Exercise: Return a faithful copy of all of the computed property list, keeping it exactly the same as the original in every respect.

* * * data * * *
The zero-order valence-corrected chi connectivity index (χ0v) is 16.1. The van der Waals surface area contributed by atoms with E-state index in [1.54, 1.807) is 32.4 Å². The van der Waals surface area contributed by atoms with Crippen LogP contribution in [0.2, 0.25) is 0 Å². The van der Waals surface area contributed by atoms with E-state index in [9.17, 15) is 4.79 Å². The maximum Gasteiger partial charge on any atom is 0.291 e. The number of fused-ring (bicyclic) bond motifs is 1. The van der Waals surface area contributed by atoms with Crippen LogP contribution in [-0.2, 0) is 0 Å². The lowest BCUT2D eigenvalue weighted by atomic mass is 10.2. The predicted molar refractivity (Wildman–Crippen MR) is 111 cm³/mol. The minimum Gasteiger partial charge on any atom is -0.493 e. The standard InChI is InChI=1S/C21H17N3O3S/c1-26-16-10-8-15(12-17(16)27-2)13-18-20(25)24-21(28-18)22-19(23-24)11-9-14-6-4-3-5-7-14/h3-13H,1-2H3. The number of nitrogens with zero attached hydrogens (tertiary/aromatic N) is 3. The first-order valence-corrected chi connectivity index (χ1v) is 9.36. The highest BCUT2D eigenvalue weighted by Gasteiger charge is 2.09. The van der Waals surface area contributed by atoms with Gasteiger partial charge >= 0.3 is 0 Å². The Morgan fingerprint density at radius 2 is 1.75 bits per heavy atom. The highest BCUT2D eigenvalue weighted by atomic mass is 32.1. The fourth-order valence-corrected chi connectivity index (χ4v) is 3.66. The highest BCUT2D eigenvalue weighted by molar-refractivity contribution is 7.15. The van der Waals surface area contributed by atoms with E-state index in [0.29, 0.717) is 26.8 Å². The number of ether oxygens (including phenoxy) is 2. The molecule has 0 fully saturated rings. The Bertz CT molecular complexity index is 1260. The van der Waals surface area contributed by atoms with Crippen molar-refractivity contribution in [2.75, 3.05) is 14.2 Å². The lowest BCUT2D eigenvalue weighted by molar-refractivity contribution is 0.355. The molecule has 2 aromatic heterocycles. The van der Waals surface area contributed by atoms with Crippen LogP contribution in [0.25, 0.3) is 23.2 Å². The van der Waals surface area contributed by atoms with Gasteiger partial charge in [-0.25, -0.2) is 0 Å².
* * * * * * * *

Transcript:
The zero-order valence-corrected chi connectivity index (χ0v) is 16.1. The van der Waals surface area contributed by atoms with E-state index in [1.54, 1.807) is 32.4 Å². The van der Waals surface area contributed by atoms with Crippen LogP contribution in [0.2, 0.25) is 0 Å². The van der Waals surface area contributed by atoms with E-state index in [9.17, 15) is 4.79 Å². The maximum Gasteiger partial charge on any atom is 0.291 e. The number of fused-ring (bicyclic) bond motifs is 1. The van der Waals surface area contributed by atoms with Crippen LogP contribution in [-0.2, 0) is 0 Å². The lowest BCUT2D eigenvalue weighted by atomic mass is 10.2. The predicted molar refractivity (Wildman–Crippen MR) is 111 cm³/mol. The minimum Gasteiger partial charge on any atom is -0.493 e. The standard InChI is InChI=1S/C21H17N3O3S/c1-26-16-10-8-15(12-17(16)27-2)13-18-20(25)24-21(28-18)22-19(23-24)11-9-14-6-4-3-5-7-14/h3-13H,1-2H3. The number of nitrogens with zero attached hydrogens (tertiary/aromatic N) is 3. The first-order valence-corrected chi connectivity index (χ1v) is 9.36. The highest BCUT2D eigenvalue weighted by Gasteiger charge is 2.09. The van der Waals surface area contributed by atoms with Gasteiger partial charge >= 0.3 is 0 Å². The Morgan fingerprint density at radius 2 is 1.75 bits per heavy atom. The highest BCUT2D eigenvalue weighted by atomic mass is 32.1. The fourth-order valence-corrected chi connectivity index (χ4v) is 3.66. The highest BCUT2D eigenvalue weighted by molar-refractivity contribution is 7.15. The van der Waals surface area contributed by atoms with E-state index in [0.29, 0.717) is 26.8 Å². The number of ether oxygens (including phenoxy) is 2. The molecule has 0 fully saturated rings. The Bertz CT molecular complexity index is 1260. The van der Waals surface area contributed by atoms with Crippen molar-refractivity contribution in [2.75, 3.05) is 14.2 Å². The lowest BCUT2D eigenvalue weighted by molar-refractivity contribution is 0.355. The molecule has 2 aromatic heterocycles. The van der Waals surface area contributed by atoms with Crippen LogP contribution in [0.25, 0.3) is 23.2 Å². The van der Waals surface area contributed by atoms with Gasteiger partial charge in [-0.25, -0.2) is 0 Å².